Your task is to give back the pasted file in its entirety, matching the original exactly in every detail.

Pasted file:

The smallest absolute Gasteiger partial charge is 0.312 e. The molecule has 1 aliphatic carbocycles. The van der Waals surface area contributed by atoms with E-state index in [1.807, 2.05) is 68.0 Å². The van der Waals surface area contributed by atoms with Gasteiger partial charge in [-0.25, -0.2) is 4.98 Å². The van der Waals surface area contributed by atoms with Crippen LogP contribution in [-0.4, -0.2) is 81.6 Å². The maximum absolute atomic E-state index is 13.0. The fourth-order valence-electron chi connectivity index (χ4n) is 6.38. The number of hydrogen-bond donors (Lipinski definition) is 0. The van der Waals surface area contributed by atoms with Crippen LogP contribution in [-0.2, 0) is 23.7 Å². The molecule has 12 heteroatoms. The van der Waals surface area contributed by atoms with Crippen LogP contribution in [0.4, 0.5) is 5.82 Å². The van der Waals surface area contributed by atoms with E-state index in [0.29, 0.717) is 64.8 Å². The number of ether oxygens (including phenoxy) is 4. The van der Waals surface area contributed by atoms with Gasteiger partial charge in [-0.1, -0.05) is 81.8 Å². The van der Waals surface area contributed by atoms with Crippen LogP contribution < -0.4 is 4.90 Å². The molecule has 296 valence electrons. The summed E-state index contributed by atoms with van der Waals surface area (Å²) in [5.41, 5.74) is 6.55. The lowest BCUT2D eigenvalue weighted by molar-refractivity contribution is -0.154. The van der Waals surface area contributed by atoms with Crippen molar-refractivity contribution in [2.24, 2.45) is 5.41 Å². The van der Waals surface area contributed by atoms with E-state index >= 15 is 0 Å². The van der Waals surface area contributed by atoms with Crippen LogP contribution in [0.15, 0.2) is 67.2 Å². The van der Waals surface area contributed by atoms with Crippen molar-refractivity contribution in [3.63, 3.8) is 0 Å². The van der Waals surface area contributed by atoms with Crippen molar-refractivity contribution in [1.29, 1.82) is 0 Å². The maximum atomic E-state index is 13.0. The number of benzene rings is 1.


The smallest absolute Gasteiger partial charge is 0.312 e. The molecule has 1 aliphatic carbocycles. The van der Waals surface area contributed by atoms with E-state index in [1.807, 2.05) is 68.0 Å². The van der Waals surface area contributed by atoms with Gasteiger partial charge in [-0.25, -0.2) is 4.98 Å². The van der Waals surface area contributed by atoms with Crippen LogP contribution in [-0.4, -0.2) is 81.6 Å². The maximum absolute atomic E-state index is 13.0. The fourth-order valence-electron chi connectivity index (χ4n) is 6.38. The number of hydrogen-bond donors (Lipinski definition) is 0. The van der Waals surface area contributed by atoms with Crippen LogP contribution in [-0.2, 0) is 23.7 Å². The molecule has 12 heteroatoms. The van der Waals surface area contributed by atoms with Crippen LogP contribution in [0.4, 0.5) is 5.82 Å². The van der Waals surface area contributed by atoms with E-state index in [0.29, 0.717) is 64.8 Å². The number of ether oxygens (including phenoxy) is 4. The van der Waals surface area contributed by atoms with Gasteiger partial charge in [-0.1, -0.05) is 81.8 Å². The van der Waals surface area contributed by atoms with Crippen LogP contribution < -0.4 is 4.90 Å². The molecule has 296 valence electrons. The summed E-state index contributed by atoms with van der Waals surface area (Å²) in [5.41, 5.74) is 6.55. The lowest BCUT2D eigenvalue weighted by molar-refractivity contribution is -0.154. The van der Waals surface area contributed by atoms with Crippen molar-refractivity contribution in [2.24, 2.45) is 5.41 Å². The van der Waals surface area contributed by atoms with E-state index >= 15 is 0 Å². The van der Waals surface area contributed by atoms with Crippen LogP contribution in [0.15, 0.2) is 67.2 Å². The van der Waals surface area contributed by atoms with Crippen molar-refractivity contribution in [3.63, 3.8) is 0 Å². The van der Waals surface area contributed by atoms with Crippen molar-refractivity contribution in [1.29, 1.82) is 0 Å². The maximum atomic E-state index is 13.0. The number of benzene rings is 1.